When i upgraded my first DSLR it was very much a need question as the model I had then was really hindering shots for me. I needed faster shutter (more frames per second), more ISO capability and since I use my left eye in the seeker my nose kept hitting buttons all the time. Since then i have upgraded several times, mostly because of focus abilities. Now i have a great camera that has 2 newer versions realeased, it is not a full frame, and it is probably strongest at action which i take very seldom now. I have not been able to see the argument ( for me personal) what an upgrade within the same camera family or a step into the 5d world would do for my photography. The last few years I have instead added more high quality glass to the collection.

Pedro Pulido's picture

more people should be investing more in glass than camera bodies. that's the way to go for sure!

Ryan Cooper's picture

Personally, I like to replace my camera before the old one wears out, that way the old one can be demoted to "backup" duty so I never have to buy a backup camera, its always just my previous camera. Makes for a nice clean cycle.

Anonymous's picture

1. Is this really the camera that I want to get?
2. Can I afford it?

Those are pretty much the only two questions that matter in my opinion. Just about anything else assumes that there is such a thing as a "legitimate" or "illegitimate" reason for getting a new device.

Frankly speaking, if we care at all about the health of this struggling industry, we would probably do well to encourage those with disposable income to buy all the gear that they can and upgrade every single time something new comes out since that means a greater likelihood for all of these companies to continue to survive in this business.

jean pierre (pete) guaron's picture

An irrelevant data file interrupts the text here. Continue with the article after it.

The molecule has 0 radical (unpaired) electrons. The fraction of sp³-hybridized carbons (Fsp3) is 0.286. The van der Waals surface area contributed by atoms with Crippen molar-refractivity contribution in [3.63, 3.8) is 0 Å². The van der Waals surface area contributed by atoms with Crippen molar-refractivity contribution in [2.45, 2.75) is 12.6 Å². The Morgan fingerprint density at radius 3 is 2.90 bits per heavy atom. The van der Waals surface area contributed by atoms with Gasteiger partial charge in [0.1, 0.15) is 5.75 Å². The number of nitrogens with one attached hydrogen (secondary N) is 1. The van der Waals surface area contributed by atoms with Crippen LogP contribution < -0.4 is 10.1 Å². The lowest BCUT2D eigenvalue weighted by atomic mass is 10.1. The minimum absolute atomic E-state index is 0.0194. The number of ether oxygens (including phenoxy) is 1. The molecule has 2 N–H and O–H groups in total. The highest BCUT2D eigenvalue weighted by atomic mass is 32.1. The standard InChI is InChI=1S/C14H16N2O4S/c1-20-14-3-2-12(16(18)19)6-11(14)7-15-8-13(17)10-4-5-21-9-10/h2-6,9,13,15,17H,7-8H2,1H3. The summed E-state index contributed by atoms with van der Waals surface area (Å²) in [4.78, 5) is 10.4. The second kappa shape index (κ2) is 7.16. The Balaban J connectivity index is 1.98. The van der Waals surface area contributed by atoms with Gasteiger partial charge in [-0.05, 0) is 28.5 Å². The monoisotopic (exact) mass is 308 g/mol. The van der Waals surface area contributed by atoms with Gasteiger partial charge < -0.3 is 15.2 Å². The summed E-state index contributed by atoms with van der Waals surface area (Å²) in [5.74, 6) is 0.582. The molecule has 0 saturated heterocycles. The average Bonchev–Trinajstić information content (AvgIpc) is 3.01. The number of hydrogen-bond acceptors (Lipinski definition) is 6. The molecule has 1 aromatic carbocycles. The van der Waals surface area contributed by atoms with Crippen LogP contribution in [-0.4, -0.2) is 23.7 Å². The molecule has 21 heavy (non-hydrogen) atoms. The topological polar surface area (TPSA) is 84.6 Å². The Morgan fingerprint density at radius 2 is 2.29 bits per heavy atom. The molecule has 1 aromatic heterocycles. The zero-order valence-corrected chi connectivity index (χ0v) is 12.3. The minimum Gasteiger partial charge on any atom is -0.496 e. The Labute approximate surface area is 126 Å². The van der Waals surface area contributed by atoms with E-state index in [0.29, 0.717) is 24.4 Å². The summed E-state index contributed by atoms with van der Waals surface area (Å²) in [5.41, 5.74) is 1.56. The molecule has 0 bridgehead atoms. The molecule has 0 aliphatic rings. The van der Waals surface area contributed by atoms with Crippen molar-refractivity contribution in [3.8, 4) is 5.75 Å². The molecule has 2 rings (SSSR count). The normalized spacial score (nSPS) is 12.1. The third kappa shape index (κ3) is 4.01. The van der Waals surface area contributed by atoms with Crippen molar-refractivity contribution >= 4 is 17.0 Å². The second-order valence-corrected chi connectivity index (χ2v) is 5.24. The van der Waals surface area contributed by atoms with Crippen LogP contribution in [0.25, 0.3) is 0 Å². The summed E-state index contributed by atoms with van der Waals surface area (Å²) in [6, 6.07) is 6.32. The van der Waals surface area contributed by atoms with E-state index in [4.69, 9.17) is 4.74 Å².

I've recently been involved in a similar discussion. At the end, my personal conclusion was that the gear I have produces shots so close to perfection that any further incremental qualities in the "next cam" in the series would be purely marginal - that the improvements would not be detectable as long as the shots remained in a digital format (as 99% of all the photos being shot today are) - that because of the limitations of the printing process, much the same would still be true when I printed them - that I could achieve more (at least for the time being) spending not-quite-as-much on other gear that I DON'T have - and that in any event I couldn't justify the spend until I have worked a lot harder and longer to improve my photography with my current gear, until I am getting the best I can out of it, before "upgrading". In the meantime, one of two things is likely to happen - one, that an even "greater" new model will replace the one I am supposed to consider upgrading to right now, this instant - and two, that by the time I decide to upgrade I will have two options - first, to buy today's "new model" at a bargain price, or second, to buy the even better one that replaces it. I don't see how I can lose, by following that path.

Jeff Colburn's picture

This is a good article that brings up many important issues.

I use a camera until it dies, or no longer meets my needs. Even then, I refuse to spend $1,000 or more on a body. The body is just a light-tight box you stick a lens on. I don't need any bells and whistles. I only shoot in Manual mode, and I've only used continuous shooting mode twice in five years. But that's me, you may have different needs. That's needs, not wants.

Currently I use a Canon EOS Rebel T5i, and it does more than I need. My only want is a few more focus points.

A camera is a tool, and you need to choose the right one for the job. But if you buy a $5,000 body, but an $800 body would have worked, then you will have to generate $4,200 in profit to pay for your "want." And that's money going to a camera manufacturer instead of being in your pocket.

Have Fun,

Eugene Shields's picture

While a good lens can vastly improve iq, a good camera will make a huuuuge difference in intuitiveness and fun. switching from a bad camera to a fuji xt-2 even though image quality is similar, will may be worth more than the increase in iq you get from switching to a better lens at a similar price. not to mention that a better autofocus system and better lowlight capabilities can depending on the situation open whole new genres up to you..